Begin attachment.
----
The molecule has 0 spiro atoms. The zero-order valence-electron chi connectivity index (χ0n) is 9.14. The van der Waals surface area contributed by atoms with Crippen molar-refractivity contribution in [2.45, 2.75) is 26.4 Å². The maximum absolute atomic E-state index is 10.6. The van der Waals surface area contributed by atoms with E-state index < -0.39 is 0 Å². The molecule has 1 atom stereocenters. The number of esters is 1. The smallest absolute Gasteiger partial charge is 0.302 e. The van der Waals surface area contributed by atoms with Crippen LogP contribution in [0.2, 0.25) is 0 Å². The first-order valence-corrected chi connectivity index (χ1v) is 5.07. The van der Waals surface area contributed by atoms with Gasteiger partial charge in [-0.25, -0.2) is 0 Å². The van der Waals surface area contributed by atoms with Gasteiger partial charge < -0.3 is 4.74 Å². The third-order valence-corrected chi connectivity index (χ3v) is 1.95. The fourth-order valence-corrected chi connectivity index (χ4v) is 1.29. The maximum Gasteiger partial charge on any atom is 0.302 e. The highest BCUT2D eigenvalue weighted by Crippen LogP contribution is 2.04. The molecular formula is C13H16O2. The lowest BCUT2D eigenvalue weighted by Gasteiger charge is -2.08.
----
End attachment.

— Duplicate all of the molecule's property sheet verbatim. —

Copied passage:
The molecule has 0 spiro atoms. The zero-order valence-electron chi connectivity index (χ0n) is 9.14. The van der Waals surface area contributed by atoms with Crippen molar-refractivity contribution in [2.45, 2.75) is 26.4 Å². The maximum absolute atomic E-state index is 10.6. The van der Waals surface area contributed by atoms with E-state index < -0.39 is 0 Å². The molecule has 1 atom stereocenters. The number of esters is 1. The smallest absolute Gasteiger partial charge is 0.302 e. The van der Waals surface area contributed by atoms with Crippen LogP contribution in [0.2, 0.25) is 0 Å². The first-order valence-corrected chi connectivity index (χ1v) is 5.07. The van der Waals surface area contributed by atoms with Gasteiger partial charge in [-0.25, -0.2) is 0 Å². The van der Waals surface area contributed by atoms with Gasteiger partial charge < -0.3 is 4.74 Å². The third-order valence-corrected chi connectivity index (χ3v) is 1.95. The fourth-order valence-corrected chi connectivity index (χ4v) is 1.29. The maximum Gasteiger partial charge on any atom is 0.302 e. The highest BCUT2D eigenvalue weighted by Crippen LogP contribution is 2.04. The molecular formula is C13H16O2. The lowest BCUT2D eigenvalue weighted by Gasteiger charge is -2.08.